S.A.L.S.A Discusses USHLI Conference

Stephanie Martoccia Diversity Reporter

Members of the Spanish and Latin American student association attended the 34th annual U.S. Hispanic Leadership Institute (USHLI) in Chicago last weekend for the first time since 2013.


According to S.A.L.S.A. President Natalia Roman, there hasn’t been enough students interested to go to the USHLI conference the last two years. Since membership numbers are at an all-time high, the organization was able to send 10 students to this year’s conference.

Attendees had the opportunity to network with high school students, college students, and professionals to talk about Hispanic and Latino culture in the United States.  

“I can tell you in three years since I’ve been in the United States, I’ve never seen so many Latinos in one room. There were over 500 student leaders, professional leaders, people who were successful in the field that were all Latino,” Roman said. “It was exciting to see a change from being at a predominantly white institution to be where everyone looks like you and understands you.”

Students claim to be “recharged” with enthusiasm and inspiration to be the best version of themselves after listening to Latino leaders of all ages speak on their success.

“Seeing that there are so many Latinos and Hispanic people that are working hard for what they want made me feel like I have a future that I can look for,” Cristina Torres, programming chair for S.A.L.S.A. said. “Being there are seeing these people that are like me, makes me feel like I can grow. Being a freshman it makes me feel like ‘OK, I am on the right path, I can keep going and get somewhere.”

Although the conference is centered on Latino culture, not all attendees were directly from a Latino background. Three of the attendees from Kent State were not from Hispanic or Latino background.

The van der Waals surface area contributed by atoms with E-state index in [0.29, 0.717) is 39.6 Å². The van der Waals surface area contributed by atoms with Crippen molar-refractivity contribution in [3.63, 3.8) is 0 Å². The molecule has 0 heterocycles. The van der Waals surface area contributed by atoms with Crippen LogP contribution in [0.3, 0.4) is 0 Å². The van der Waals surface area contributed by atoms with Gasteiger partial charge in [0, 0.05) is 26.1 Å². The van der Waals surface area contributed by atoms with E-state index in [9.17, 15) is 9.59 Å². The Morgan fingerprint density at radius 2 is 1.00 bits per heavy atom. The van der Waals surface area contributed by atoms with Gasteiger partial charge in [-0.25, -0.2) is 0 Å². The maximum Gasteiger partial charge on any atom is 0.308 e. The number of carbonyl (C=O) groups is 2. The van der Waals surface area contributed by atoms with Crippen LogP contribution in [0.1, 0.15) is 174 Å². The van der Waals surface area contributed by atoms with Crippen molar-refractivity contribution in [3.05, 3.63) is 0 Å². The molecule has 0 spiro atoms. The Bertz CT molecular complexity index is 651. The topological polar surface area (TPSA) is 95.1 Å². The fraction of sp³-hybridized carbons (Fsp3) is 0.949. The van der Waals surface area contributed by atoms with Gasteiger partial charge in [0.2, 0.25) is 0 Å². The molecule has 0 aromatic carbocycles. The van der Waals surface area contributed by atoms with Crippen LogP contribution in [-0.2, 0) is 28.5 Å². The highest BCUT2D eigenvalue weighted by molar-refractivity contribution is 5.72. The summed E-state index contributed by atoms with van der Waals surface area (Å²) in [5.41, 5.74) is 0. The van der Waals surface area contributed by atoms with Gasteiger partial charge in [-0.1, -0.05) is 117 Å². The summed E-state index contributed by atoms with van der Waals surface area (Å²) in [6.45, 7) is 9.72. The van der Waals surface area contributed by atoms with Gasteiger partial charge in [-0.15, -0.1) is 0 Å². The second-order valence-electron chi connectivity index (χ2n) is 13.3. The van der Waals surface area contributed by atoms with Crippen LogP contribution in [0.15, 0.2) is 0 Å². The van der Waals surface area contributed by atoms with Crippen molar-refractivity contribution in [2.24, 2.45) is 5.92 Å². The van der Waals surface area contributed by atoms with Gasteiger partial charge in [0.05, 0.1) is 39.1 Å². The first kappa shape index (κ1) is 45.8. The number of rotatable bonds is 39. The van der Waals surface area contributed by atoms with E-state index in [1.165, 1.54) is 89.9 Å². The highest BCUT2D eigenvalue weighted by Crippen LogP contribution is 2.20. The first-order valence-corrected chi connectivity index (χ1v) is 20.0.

“I was worried when we first checked in because I was looking around and there was nobody else (like me),” Amanda Michalak, public relations chair for S.A.L.S.A. said. “Once I got into the workshops and started talking about what it means for me to be there as opposed to people who do come from that background, nobody looked sideways at me. A lot of people were interested in finding out why I was there which was really awesome.”

Students attended sessions with professionals and networking events with other leaders. One of the sessions titled Sin Fronteras (Without Borders): Building Multi-Cultural Alliances and Partnerships was about identifying as more than one culture, which was the case of attendee Victor Benton.

“Dr. Houston’s session was the most beneficial for me because I identify with her in a low of ways. She is an educator and an African American born in Texas, but because of the way she was brought up she has a lot of Mexican influence. She was very connected to the Mexican culture in the same way that I am connected to the Puerto Rican culture,” Benton said. “It stood out to me when she said ‘I’m not biracial, I’m bicultural’”

Freshman S.AL.S.A. members Cristina Torres and Angie Cotto-Ramos favored a session about author Soledad O’Brien’s book titled I am Latino in America. O’Brien made USHLI a stop on her national book tour to talk about the impact of the Latino population in the United States.

“There were a lot of statistics. Being Latina, and knowing that I’m a minority, plus I’m aspiring to be a doctor, it makes you feel like you have to make a change for yourself and for your community as well. That’s what she pointed out,” Torres said. “You have a voice, you don’t always think it will count, but in this case it can.”

Students also gained political perspective about the minority vote from USHLI which stirred members to take action.  

“One of the key takeaways is that we need to make sure our Latino population is voting,” Roman said. “There are 27 million Latinos in the United States who are eligible to vote but only 12 million vote. That’s less than half.


“We are told that the system doesn’t work in our favor so what’s the point in engaging with it, but the thing is that the primary argument against that is that Latinos who immigrate here are looking for a democratic process and opportunity to be engaged in politics. A lot of them aren’t aware of what voter registrations are, what the Electoral College is, how their vote can be impactful because we are taught that it doesn’t matter. We are the minority anyway, but it’s not true. There is power in numbers.”

After gaining that insight from the conference, S.A.L.S.A. held an informational meeting last night, Feb. 25 about the power of the minority vote.